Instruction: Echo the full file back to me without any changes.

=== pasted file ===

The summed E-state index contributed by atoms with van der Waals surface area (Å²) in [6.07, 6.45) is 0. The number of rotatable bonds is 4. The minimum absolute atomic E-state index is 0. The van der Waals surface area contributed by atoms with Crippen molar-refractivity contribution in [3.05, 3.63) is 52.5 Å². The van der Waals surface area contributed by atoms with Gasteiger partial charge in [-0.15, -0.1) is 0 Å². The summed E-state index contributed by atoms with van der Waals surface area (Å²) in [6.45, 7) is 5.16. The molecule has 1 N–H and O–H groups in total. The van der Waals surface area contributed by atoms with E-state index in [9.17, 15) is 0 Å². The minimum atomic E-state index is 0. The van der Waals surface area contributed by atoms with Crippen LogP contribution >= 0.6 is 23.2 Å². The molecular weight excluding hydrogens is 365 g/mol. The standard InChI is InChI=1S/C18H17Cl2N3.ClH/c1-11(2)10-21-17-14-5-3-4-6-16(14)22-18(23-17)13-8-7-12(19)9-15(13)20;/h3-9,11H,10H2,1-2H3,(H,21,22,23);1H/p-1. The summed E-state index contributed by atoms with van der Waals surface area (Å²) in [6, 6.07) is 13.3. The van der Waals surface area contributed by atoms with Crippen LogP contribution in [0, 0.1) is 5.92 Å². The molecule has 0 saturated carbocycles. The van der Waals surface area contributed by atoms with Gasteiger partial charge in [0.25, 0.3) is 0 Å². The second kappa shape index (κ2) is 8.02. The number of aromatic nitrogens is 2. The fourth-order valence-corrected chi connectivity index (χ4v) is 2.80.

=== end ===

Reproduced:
The summed E-state index contributed by atoms with van der Waals surface area (Å²) in [6.07, 6.45) is 0. The number of rotatable bonds is 4. The minimum absolute atomic E-state index is 0. The van der Waals surface area contributed by atoms with Crippen molar-refractivity contribution in [3.05, 3.63) is 52.5 Å². The van der Waals surface area contributed by atoms with Gasteiger partial charge in [-0.15, -0.1) is 0 Å². The summed E-state index contributed by atoms with van der Waals surface area (Å²) in [6.45, 7) is 5.16. The molecule has 1 N–H and O–H groups in total. The van der Waals surface area contributed by atoms with E-state index in [9.17, 15) is 0 Å². The minimum atomic E-state index is 0. The van der Waals surface area contributed by atoms with Crippen LogP contribution >= 0.6 is 23.2 Å². The molecular weight excluding hydrogens is 365 g/mol. The standard InChI is InChI=1S/C18H17Cl2N3.ClH/c1-11(2)10-21-17-14-5-3-4-6-16(14)22-18(23-17)13-8-7-12(19)9-15(13)20;/h3-9,11H,10H2,1-2H3,(H,21,22,23);1H/p-1. The summed E-state index contributed by atoms with van der Waals surface area (Å²) in [6, 6.07) is 13.3. The van der Waals surface area contributed by atoms with Crippen LogP contribution in [0, 0.1) is 5.92 Å². The molecule has 0 saturated carbocycles. The van der Waals surface area contributed by atoms with Gasteiger partial charge in [0.25, 0.3) is 0 Å². The second kappa shape index (κ2) is 8.02. The number of aromatic nitrogens is 2. The fourth-order valence-corrected chi connectivity index (χ4v) is 2.80.